A montage of the night-life of Piccadilly Circus across the hours, from early evening to the last lingering passers-by.
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A montage of the night-life of Piccadilly Circus across the hours, from early evening to the last lingering passers-by.

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Short | Documentary

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May 1957 (UK)  »

Also Known As:

Czas rozrywki  »

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Unimpressive early work from future Swiss auteurs
5 October 2015 | by (New York, New York) – See all my reviews

Back in their training days, long before the New Swiss Cinema movement was born in the '60s, the great directors Alain Tanner and Claude Goretta cut their teeth on this minor British documentary short. I came away unimpressed, even though I hold them on high pedestals after attending and being knocked out by all their '70s releases.

Even without the hindsight of watching the film so many decades later, there's a smugness that comes through and rubbed me the wrong way. It's similar (perhaps on purpose) to Lindsay Anderson's earlier "O Dreamland" that showed folks at the title funfair in Margate.

In both films, we are seeing the low end of popular culture and entertainment, shot with the cineaste not explicitly but one can infer from the result looking down his nose at the common folk. Claude and Alain show us the prurient advertising of nude stills of women and other sidewalk ballyhoo for attracting attention to entertainment, and even Bingo (with endless soundtrack voice-over of the call-outs) is treated like some lowly activity for idiots. I'm not projecting my own feelings, just reacting to the clear overemphasis on same.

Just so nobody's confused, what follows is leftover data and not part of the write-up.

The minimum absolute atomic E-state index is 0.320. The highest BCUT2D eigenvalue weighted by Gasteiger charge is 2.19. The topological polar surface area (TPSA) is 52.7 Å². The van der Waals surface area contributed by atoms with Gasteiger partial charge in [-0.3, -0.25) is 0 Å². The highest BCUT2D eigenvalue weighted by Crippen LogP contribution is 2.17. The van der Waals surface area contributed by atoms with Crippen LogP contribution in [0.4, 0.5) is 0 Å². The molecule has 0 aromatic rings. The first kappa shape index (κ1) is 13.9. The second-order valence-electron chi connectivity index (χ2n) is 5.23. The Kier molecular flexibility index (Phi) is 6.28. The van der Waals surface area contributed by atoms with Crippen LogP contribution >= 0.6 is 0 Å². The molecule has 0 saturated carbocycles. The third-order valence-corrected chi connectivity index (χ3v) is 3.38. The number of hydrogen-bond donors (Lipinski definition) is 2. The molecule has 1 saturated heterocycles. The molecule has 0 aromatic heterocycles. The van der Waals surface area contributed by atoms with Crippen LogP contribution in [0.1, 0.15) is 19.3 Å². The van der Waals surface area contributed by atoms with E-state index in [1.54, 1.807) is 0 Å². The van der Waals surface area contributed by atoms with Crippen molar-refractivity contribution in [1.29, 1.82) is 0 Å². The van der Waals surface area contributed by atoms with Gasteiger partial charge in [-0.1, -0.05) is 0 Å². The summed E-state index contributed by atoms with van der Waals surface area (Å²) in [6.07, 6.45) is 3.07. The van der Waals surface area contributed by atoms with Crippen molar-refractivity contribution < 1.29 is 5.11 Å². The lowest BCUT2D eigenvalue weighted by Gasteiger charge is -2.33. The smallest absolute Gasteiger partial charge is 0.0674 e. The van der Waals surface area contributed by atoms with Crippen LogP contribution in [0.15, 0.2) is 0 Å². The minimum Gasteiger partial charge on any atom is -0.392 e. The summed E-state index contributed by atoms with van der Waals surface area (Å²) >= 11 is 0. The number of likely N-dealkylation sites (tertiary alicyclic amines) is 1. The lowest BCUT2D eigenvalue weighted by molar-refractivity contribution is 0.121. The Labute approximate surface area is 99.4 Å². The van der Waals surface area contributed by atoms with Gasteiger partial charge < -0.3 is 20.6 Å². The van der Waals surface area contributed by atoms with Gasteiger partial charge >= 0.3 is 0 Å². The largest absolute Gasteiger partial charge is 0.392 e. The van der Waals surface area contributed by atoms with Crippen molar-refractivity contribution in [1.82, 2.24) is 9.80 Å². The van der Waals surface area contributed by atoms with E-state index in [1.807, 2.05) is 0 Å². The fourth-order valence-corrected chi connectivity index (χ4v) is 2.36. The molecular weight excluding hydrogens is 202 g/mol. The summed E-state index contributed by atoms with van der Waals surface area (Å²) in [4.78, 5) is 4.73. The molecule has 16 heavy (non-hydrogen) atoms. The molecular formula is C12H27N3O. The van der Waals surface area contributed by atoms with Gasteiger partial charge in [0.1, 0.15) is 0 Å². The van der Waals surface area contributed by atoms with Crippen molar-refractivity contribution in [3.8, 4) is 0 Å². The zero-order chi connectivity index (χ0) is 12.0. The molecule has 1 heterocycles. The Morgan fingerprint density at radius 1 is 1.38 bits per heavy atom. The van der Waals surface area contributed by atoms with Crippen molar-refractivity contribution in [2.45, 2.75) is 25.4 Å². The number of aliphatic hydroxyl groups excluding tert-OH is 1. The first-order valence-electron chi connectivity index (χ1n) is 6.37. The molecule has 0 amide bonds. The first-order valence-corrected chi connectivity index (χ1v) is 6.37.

There's an effective melancholy mood as the night wears down, and the streets seem to be about to be rolled up for another day. What iniitally seemed cryptic as a woman in a tight sweater jiggles her tits for no reason became evident as a segment showing apparent prostitutes angling for customers (sailors, in particular) on the street, again subtle -not like the cliché of street hookers accosting drivers on the outskirts of town that is a staple of Italian movies of the era. It's not that these foreign devils from Switzerland are exposing the underbelly of British society, but rather that they are attracted, not unlike a Michael Moore or worse yet TMZ of a later era, to the sensational.

Ultimately we learn little about society from a surface, nearly abstract film like this. I much rather would have preferred to have actual pornographers of the era, or Paul Raymond-type entrepreneurs, documented in a serious fashion that would have helped explain the sex-obsessed entertainment world that followed on.


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